:: Trainwreck ::
:: Larimer Lounge :: March 18 ::

By Brian F. Johnson

Kyle Gass doesn’t need to have a side project. He’s the co-founder of “the greatest band in the world,” Tenacious D. He’s starred in blockbuster films like Kung Fu Panda, Extreme Movie and, of course, the almost-true to life film The Pick of Destiny, which profiles Gass and bandmate Jack Black as they hunt for the magic to make the D, the world’s greatest band.

The problem, however, is that Gass’ prima donna cohort, Black, is so busy with his movie career, that the D (and subsequently Gass) often get put on the back burner. “Well, you know, Jack is always doing movies, and I just thought that I like to play live a lot and I don’t think I’m ever going to be able to play with the D as often as I’d like — which is kind of a big deal to me,” Gass said in a recent interview with The Marquee. “Plus, I like playing in a band, and also, Jack just steamrolls me on stage. He would just assume me not say anything.”

So, in 2001, when Gass was asked to open for Phish keyboardist Page McConnell’s Vida Blue, he put together a band that he describes as a cornucopia of rock and a five-headed hydra of pleasure — Trainwreck. Over the years, the Wreck has dirt-farmed a sound that lies somewhere in the realm of Southern rock, but with plenty of forays into prog-rock, boogie and straight-up classic rock and roll, as well as absurdist comedy banter and lyrics derived from the characters they’ve developed with the band. When Gass and his bandmates take the stage, they don’t do so with their given names. Instead, they assume alter egos that are as ridiculous as the wigs that they don for each performance. (Yes, Gass has hair when he plays with Trainwreck, as Klip Calhoun.)

Gass said that there was an honest naiveness in his decision to start Trainwreck. “The D was my first band experience, so I was really spoiled and I said to myself, ‘This is easy, I can do it again,’” he said. Little did he know that it would mean starting over again, slumming it in small clubs, riding in broken R.V.s instead of plush busses and having to accept interviews with magazines like The Marquee, instead of Rolling Stone.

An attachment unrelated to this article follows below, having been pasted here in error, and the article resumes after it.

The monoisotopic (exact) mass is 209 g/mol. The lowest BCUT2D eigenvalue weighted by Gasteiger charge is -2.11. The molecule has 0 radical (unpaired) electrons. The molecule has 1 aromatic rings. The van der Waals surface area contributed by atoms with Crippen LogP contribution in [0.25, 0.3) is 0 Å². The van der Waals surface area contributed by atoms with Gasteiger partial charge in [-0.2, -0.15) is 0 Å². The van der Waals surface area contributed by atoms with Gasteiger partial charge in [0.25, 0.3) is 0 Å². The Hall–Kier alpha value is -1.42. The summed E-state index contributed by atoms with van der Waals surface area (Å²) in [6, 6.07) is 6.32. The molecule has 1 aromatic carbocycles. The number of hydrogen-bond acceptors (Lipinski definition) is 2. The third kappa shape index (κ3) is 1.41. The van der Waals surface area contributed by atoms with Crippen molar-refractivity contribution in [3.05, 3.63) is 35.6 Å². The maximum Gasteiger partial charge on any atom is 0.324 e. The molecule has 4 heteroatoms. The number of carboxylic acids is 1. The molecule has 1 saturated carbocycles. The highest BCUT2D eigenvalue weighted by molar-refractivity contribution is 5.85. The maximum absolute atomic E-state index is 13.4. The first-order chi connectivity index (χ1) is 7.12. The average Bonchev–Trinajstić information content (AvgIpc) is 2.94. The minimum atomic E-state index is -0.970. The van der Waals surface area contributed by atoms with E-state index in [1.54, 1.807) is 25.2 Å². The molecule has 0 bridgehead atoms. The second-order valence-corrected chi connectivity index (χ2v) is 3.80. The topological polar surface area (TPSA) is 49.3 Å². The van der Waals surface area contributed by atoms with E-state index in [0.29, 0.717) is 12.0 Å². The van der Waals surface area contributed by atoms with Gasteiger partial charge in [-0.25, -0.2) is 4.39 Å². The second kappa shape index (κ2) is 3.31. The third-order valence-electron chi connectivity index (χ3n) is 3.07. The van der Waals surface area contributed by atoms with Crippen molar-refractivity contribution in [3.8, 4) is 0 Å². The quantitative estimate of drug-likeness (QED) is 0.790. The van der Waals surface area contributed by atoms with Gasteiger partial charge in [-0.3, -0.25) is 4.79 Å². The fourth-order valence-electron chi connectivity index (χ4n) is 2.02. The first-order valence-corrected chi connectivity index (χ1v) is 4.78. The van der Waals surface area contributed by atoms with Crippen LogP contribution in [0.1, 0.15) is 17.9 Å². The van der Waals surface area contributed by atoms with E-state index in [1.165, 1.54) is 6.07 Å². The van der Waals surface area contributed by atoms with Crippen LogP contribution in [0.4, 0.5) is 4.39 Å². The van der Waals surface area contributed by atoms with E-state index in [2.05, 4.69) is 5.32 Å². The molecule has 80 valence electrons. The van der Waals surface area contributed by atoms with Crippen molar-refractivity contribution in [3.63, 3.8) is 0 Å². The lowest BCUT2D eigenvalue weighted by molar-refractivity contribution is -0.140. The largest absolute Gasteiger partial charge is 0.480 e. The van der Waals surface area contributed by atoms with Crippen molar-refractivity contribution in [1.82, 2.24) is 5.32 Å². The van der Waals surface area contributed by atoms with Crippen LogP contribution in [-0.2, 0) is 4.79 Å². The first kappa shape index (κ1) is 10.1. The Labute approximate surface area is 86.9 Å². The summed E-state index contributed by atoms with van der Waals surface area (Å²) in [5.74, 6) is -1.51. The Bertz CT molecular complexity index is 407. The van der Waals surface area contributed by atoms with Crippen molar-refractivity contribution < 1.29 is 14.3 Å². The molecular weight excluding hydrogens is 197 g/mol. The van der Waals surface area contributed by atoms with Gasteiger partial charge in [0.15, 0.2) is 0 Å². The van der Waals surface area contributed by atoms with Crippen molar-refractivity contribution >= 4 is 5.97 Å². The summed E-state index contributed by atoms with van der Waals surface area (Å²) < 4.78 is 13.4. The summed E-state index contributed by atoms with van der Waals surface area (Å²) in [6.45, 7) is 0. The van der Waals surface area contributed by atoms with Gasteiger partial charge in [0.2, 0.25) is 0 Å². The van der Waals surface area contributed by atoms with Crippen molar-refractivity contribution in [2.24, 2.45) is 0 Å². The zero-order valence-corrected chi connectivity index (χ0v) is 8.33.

“It’s kind of entry level, but it’s really fun to play the small shows, honestly. You don’t make the rent, per se, but it’s fun to go and experience smaller places. As for the R.V., it vibrated a lot and my skeletal structure is probably a little impaired now,” Gass said.

The R.V. died recently, and Gass and his Trainwreck buddies are braving the new tour in a pickup with a trailer. “We’re gonna be packed in there,” Gass said. “This could be it. We might kill each other.”

Usually, in rock and roll, when an album is heralded as “much-anticipated” it means that there were lots of delays and problems getting it finished. Gass said that was most certainly the case for their late-2009 release The Wreckoning, which was seven years in the making.

“We were having John King of the Dust Brothers produce us, and helping us out, but we were kind of a low priority for him. And then we were interrupted by the D movie and it was just kind of fits and farts. So I said, ‘Let’s start over. We can do this ourselves.’ Our bass player John Spiker is a pretty good producer and he plays with Filter and likes to spin the dials. We started from scratch and put all of our best songs on there. We had 16 songs and we were saying to ourselves, ‘Yeah, we have enough for two albums. We can do the White album, here. It’s gonna be great.’ But then we just decided to take the best songs, and the result is The Wreckoning,” Gass said. “We did decide kind of early to split the millions that we’re going to make in publishing.”

For Gass, being proud of this album is a welcome change in his Trainwreck career. “We put out a live album really early, and then we realized, ‘Wait a minute. This sucks. Nobody buy this,’ and low and behold, no one did buy it. So we were saved there,” he said.

Gass said that in addition to touring with Trainwreck behind The Wreckoning this year, that Tenacious D is working on a new album and that it is hoped he and Black will return to the studio some time later this year to “record some classics. But, you know, Jack has some big movie coming out, so we’re just going to leap frog for now,” Gass said. “He’s full of rage and actually hates me, you know?”

:: Trainwreck ::

:: Larimer Lounge :: March 18 ::

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